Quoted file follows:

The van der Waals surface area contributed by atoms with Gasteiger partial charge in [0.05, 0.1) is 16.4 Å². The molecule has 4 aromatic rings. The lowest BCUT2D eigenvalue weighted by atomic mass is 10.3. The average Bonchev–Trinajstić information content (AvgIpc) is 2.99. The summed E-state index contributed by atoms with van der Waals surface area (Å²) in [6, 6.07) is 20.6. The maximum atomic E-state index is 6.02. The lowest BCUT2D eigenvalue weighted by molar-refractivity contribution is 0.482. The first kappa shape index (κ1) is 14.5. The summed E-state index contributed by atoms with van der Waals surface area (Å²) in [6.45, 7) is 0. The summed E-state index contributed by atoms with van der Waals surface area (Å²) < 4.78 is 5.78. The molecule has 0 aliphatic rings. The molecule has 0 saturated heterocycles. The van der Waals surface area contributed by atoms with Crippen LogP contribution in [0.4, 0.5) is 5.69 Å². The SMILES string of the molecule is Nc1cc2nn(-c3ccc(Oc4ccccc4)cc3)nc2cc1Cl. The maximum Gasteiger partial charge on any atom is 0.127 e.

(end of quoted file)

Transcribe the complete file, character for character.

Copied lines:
The van der Waals surface area contributed by atoms with Gasteiger partial charge in [0.05, 0.1) is 16.4 Å². The molecule has 4 aromatic rings. The lowest BCUT2D eigenvalue weighted by atomic mass is 10.3. The average Bonchev–Trinajstić information content (AvgIpc) is 2.99. The summed E-state index contributed by atoms with van der Waals surface area (Å²) in [6, 6.07) is 20.6. The maximum atomic E-state index is 6.02. The lowest BCUT2D eigenvalue weighted by molar-refractivity contribution is 0.482. The first kappa shape index (κ1) is 14.5. The summed E-state index contributed by atoms with van der Waals surface area (Å²) in [6.45, 7) is 0. The summed E-state index contributed by atoms with van der Waals surface area (Å²) < 4.78 is 5.78. The molecule has 0 aliphatic rings. The molecule has 0 saturated heterocycles. The van der Waals surface area contributed by atoms with Crippen LogP contribution in [0.4, 0.5) is 5.69 Å². The SMILES string of the molecule is Nc1cc2nn(-c3ccc(Oc4ccccc4)cc3)nc2cc1Cl. The maximum Gasteiger partial charge on any atom is 0.127 e.